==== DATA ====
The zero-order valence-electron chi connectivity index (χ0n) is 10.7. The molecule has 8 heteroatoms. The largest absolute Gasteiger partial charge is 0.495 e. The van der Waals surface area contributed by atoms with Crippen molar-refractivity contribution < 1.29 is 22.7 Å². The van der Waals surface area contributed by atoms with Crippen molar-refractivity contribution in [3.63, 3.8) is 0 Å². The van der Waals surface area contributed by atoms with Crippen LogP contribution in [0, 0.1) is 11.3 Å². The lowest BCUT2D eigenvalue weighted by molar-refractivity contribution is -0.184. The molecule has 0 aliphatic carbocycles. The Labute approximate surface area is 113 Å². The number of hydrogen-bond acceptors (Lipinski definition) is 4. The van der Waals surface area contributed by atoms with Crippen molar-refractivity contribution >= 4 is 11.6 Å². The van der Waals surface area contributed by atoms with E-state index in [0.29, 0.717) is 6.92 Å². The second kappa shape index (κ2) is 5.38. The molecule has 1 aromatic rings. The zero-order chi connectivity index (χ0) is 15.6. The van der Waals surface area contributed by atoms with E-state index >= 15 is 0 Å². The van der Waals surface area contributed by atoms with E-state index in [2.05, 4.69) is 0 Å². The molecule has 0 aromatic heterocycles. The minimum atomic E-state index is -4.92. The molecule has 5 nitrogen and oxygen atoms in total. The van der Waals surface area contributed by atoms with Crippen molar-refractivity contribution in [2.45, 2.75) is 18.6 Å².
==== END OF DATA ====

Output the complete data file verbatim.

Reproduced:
The zero-order valence-electron chi connectivity index (χ0n) is 10.7. The molecule has 8 heteroatoms. The largest absolute Gasteiger partial charge is 0.495 e. The van der Waals surface area contributed by atoms with Crippen molar-refractivity contribution < 1.29 is 22.7 Å². The van der Waals surface area contributed by atoms with Crippen molar-refractivity contribution in [3.63, 3.8) is 0 Å². The van der Waals surface area contributed by atoms with Crippen LogP contribution in [0, 0.1) is 11.3 Å². The lowest BCUT2D eigenvalue weighted by molar-refractivity contribution is -0.184. The molecule has 0 aliphatic carbocycles. The Labute approximate surface area is 113 Å². The number of hydrogen-bond acceptors (Lipinski definition) is 4. The van der Waals surface area contributed by atoms with Crippen molar-refractivity contribution >= 4 is 11.6 Å². The van der Waals surface area contributed by atoms with E-state index in [0.29, 0.717) is 6.92 Å². The second kappa shape index (κ2) is 5.38. The molecule has 1 aromatic rings. The zero-order chi connectivity index (χ0) is 15.6. The van der Waals surface area contributed by atoms with E-state index >= 15 is 0 Å². The van der Waals surface area contributed by atoms with E-state index in [2.05, 4.69) is 0 Å². The molecule has 0 aromatic heterocycles. The minimum atomic E-state index is -4.92. The molecule has 5 nitrogen and oxygen atoms in total. The van der Waals surface area contributed by atoms with Crippen molar-refractivity contribution in [2.45, 2.75) is 18.6 Å².